An Eggs-cruciating Waste Of Time

, , , , , , | Right | April 1, 2018

(It’s Easter time and all of our Easter-themed chocolate has a buy-two-get-one-free special on, and, as usual, the cheapest item in each group of three is the one that becomes free. This is also clearly explained on the sign, which states the special.)

Me: “Hi, how can I help you?”

Customer: “Hi, I just bought this chocolate a second ago, and it costs more than what it should.”

(I look at the receipt to see if the special has been accounted for, which it has, and the cheaper eggs are marked down as they should be.)

Me: “Sir, your receipt clearly states that you have gotten every third egg free. It is part of the special that the cheapest is marked down.”

Customer: “But they way that it has been done is wrong! I demand to have my money back!”

Me: “Sir, the only way you can change the way the sale that has been put through is to refund all of your items and repurchase them in separate transactions. You have over $100 worth of chocolate and you would only be getting around two to four dollars back, so I don’t recommend it.”

(Despite my warning, the man demanded I refund all of his items and resell them in separate transactions. The worst thing is, this happened twice more within the hour. I managed to persuade the third customer that it wasn’t worth it.)

 

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Be The Extra Change You Want To See In The World

, , , , | Right | March 23, 2018

(I’ve just started work in a coffee shop. A group of teenagers walk in and order, and I think that’s the end of them, until one of the girls walks up while I’m taking the next customer’s order.)

Me: “I’m sorry. You’ll have to join the line—”

Girl: “Yeah, I know, I’m sorry. But I counted our change and you gave us an extra $20.”

(She holds out a $20 note for me. Stunned, I let it stay there for a second, before finally processing that someone had just complained about being given too much change.)

Me: “Oh! Thank you.”

Girl: “It’s rush hour and you’re the only one in here; I can’t blame you. Have a nice day, all right?” *walks away*

(It was the best day I’d had in a long time!)

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You’re Just Shopping, They’re Just Trippin’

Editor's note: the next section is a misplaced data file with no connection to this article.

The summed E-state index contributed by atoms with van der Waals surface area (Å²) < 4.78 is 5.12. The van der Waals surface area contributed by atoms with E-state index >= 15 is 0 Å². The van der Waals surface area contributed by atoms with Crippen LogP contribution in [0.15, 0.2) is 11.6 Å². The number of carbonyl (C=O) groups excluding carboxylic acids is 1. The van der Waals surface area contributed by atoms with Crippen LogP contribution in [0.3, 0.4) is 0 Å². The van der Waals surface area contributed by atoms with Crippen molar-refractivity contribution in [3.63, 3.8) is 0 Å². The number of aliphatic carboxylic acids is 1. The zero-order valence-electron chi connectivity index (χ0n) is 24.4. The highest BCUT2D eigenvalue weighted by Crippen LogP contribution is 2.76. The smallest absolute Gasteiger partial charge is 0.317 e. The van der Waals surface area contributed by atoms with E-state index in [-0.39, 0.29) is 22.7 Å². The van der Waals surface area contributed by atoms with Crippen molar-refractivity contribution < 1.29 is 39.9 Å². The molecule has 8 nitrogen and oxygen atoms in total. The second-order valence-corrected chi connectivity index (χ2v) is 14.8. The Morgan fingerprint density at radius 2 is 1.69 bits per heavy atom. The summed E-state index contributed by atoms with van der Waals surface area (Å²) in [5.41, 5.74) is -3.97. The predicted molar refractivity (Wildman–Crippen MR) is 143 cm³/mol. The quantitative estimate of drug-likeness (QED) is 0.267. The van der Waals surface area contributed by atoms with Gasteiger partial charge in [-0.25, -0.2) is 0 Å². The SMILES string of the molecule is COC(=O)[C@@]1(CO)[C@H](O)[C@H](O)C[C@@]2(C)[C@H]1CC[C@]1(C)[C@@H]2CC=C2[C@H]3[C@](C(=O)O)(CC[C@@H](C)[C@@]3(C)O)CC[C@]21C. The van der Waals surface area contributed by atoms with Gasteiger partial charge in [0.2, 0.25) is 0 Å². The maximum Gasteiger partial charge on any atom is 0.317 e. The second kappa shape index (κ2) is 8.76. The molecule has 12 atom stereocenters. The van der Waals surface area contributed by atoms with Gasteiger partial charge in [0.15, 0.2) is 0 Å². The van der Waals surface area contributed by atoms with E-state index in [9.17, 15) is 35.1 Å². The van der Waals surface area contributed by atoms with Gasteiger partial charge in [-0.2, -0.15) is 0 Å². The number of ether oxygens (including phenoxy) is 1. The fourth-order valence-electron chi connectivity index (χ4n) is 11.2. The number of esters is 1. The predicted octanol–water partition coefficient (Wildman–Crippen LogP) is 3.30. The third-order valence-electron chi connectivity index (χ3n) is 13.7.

, , , , , , , , | Right | January 20, 2018

(I work in a large retail chain in Australia. As it is currently summer here, my long work pants are really hot. I’m in the store I work in, after my shift — so, still dressed in uniform — looking for a suitable skirt to buy and wear on my shifts and not boil my legs. A lady approaches me.)

Customer: “Could you help me find [pants] in size 12?”

Me: “Of course. Let me check the tag.”

(I find the pants quite quickly and show her we have sizes 6-22 — in Australian sizes this basically means there would be a pair to fit the vast majority of people — while handing her size 12.)

Customer: “And what about the top I asked for?”

(I’m certain she said nothing about a top to me, and she refuses to “repeat” herself. I tell her that in that case, there’s nothing more I can do for her and continue my own shopping. She doesn’t say anything but follows me around for the full ten minutes it takes me to find a suitable skirt. It’s pretty creepy.)

Customer: “Carrying that handbag, you almost look like you’re shopping!” *laughs*

Me: “I am shopping.”

Customer: *laughs*

(I’m apparently hilarious without even knowing it.)

Customer: *whining* “I really need that top!”

(I directed her to speak to my manager at the fitting rooms. She demanded my help. I repeated that my shift was finished, I really was just shopping, and I was helping her out of the goodness of my heart and without being paid. She complained to my very short-tempered manager about my “conduct,” and the manager reaffirmed that I was shopping, not working. This set off the ultimate conundrum in the customer’s mind and she got more and more agitated until she was removed by security for attempting to cut people with disposable razors. It was the craziest thing I’d ever seen. My coworkers and I still lunge at each other with [packaged, completely harmless] disposable razors for a joke.)

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A Leap Of Logic

, , , , | Learning | September 8, 2017

(I teach third grade, and we are talking about diversity. I ask the following question:)

Me: “Which would you hate more: being stuck in a wheelchair for the rest of your life, or having a birthday on the 29th of February?”

(We’d talked about leap years already, and it hadn’t occurred to them that some people might, perhaps, be born then, meaning a birthday celebration only once every four years! Their consensus? The misery of a birthday only every four years was FAR worse than being confined to a wheelchair; after all, wheelchairs were “COOL!”)

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Never Too Late (Or Early) To Apologize

, , , , | Right | January 22, 2015

(A young woman in her late teens approaches the counter — her face is beet red. I’m a new hire and don’t want to deal with her, as she’s clearly angry, but she catches my eye before I can hide in the back.)

Me: “Good morning, ma’am! What can I get for you today?”

(The woman glares at me, but takes a deep breath and rubs at her eyes– then holds up her hand as though she is physically restraining herself from doing anything stupid.)

Customer: “Look. My boyfriend just broke up with me and I’m really not in a good mood but I’m not angry with you and I’m really sorry you have to deal with me because I’m going to be rude and mean and you don’t deserve that. Okay? Sorry in advance.”

Me: *taken aback* “Er… all right?”

Customer: “Could I f****** get the unhealthiest f****** thing on your f****** menu, please? F***.”

(Here’s the kicker: she was much more polite than most people I dealt with that day!)

 

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